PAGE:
Moving Beyond Prototyping
Rapid prototyping isn’t the only practical song additive manufacturing is singing. According to the FDA website, as of December 2015, the agency had cleared more than 85 3D printed medical devices. The agency has cleared a number of 3D printed devices this year—some of which were implantable—which is particularly impressive as these devices are often subject to a more stringent review process.
Another large stride for the technology was made in May of this year, when the FDA issued a long-overdue Draft Guidance (DG) for 3D printing of medical devices entitled “Technical Considerations for Additive Manufactured Devices.” Granted, the guidance is still undergoing review and it’s not quite known when these recommendations will be finalized. But if medical device manufacturers hadn’t caught the 3D printing bug already, the DG certainly made them aware of its potential—though potential doesn’t seem like a strong enough word to describe the new advancements.
“We see customers using 3D printing for pretty much every step in the value chain,” remarked Gaisford. “Device testing on anatomically accurate models that include pathology is a growing application of interest. Product parts for clinical trials as well as early commercialization are also being 3D printed to delay investment in production tooling. Companies, medical schools, and hospitals are using 3D printing to train physicians on new skills. And of course, hospitals are using 3D models for patient care by printing models of their diseased anatomy to allow physicians to plan, practice, and determine optimal approaches. The versatility of 3D printing is allowing organizations to generate multiple sources of value from a single piece of equipment.”
“There are many applications in medtech beyond prototyping,” explained Crutchfield. “These include surgical guides and tools, resorbable implants, titanium implants, anatomical models, dental wafers, teeth aligners, customized prosthetics, and production process aids like fixtures and tooling. Through our workflow solution partners in the industry, we see millions of these items printed each year.”
Arguably the most exciting—and easily the most “sci-fi”—of potential 3D printing applications is “bio printing,” or on-demand production of living tissue. In this process, stem-cell-containing “bio-inks” are printed into cell patterns layer by layer to create tissue-like structures that can be used for tissue engineering. 3D bio printing has also begun to incorporate biodegradable scaffolds in order to regenerate joints and ligaments.
“Bio printing may prove to be the most disruptive, yet welcome technology of the 21st century,” said Nichols. “Researchers can now fabricate human tissue with 3D printers and a patient’s own DNA. Using biodegradable scaffolds, doctors can print an organ’s framework, then inject it with a patient’s own living cells in the exact location where they are most likely to grow naturally. Because the patient’s own cells are injected into the bio printed material, the risk of rejection is minimized.”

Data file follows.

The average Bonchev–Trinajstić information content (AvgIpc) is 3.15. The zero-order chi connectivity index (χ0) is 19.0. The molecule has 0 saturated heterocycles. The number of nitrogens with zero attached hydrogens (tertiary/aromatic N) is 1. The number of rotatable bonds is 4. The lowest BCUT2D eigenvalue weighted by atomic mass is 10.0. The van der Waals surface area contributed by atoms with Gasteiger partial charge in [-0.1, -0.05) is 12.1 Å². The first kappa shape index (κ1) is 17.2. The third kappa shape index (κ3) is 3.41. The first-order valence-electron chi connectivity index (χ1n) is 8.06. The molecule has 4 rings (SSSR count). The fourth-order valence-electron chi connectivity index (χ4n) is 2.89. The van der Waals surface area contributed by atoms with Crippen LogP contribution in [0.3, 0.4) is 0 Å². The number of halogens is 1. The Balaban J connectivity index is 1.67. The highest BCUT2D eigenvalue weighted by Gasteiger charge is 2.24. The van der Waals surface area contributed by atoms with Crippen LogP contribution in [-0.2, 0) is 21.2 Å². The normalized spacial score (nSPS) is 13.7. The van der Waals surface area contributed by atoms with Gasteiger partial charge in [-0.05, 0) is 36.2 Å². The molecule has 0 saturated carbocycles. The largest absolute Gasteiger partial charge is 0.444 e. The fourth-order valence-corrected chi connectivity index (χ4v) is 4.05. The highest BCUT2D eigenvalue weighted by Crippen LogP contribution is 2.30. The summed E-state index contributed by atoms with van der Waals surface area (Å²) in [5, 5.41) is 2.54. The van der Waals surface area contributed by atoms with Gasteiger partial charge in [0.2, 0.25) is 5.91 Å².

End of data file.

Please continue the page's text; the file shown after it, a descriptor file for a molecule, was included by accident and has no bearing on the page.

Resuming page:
However, useful as on-demand tissues and organs may be, there’s still quite a bit to hash out before these “devices” are adopted. There’s not yet a regulated process for printing biological materials, nor are there many printers (outside of the research and development space) equipped to handle living tissue. Some do exist—inkjet, laser-assisted, and extrusion printers have been used for biological applications. In fact, a startup called BioBots even developed a printer designed exclusively for bio printing last year.
However, one medical 3D printing application does exist that device manufacturers might not even be aware of, which commercial 3D printing service providers actually offer: the manufacture of customized anatomical models.
“We believe the medical models application is one of the under-utilized areas when it comes to medical OEM adoption,” said Gaisford. “Hospitals and physicians are leading the charge here, especially for surgical planning. But medical OEMs are just learning about the ways 3D printed models can enhance device testing and physician education beyond existing modalities of human cadavers and animals, which have significant limitations. With cadavers, the parts have been processed and no longer retain living tissue characteristics and it is often difficult to find a cadaver that has the target pathology within it. Animal models only approximate human anatomy and also lack disease. Many medical OEMs have not stayed up to date with developments in materials and printer capabilities that enable 3D printed models to mimic clinical scenarios more accurately than in the past and to match color realism.”
“Our cleared Materialise Mimics software provides clinicians with the ability to plan and print anatomical models for highly complex cases,” said Crutchfield. “These anatomical models and surgical plans allow for a comprehensive diagnosis and treatment plan that shortens procedure times and improves outcomes. However, adoption has been slowed by lack of reimbursement by benefit providers who have yet to catch up with the technology.”
Hurdles to Larger Adoption
As with any emerging power, 3D printing obviously can’t grow unchecked. Though some believe its abilities could be limitless, medical applications for 3D printing still remain in the adolescent stage. This isn’t altogether unexpected, as some medical applications—bio printing being one example—require 3D printing to boldly go where it isn’t quite ready to go just yet. 3D printers will eventually have to adapt to handle multiple materials, biological components, and different sets of software solutions to accomplish what particularly progressive OEMs hope to achieve.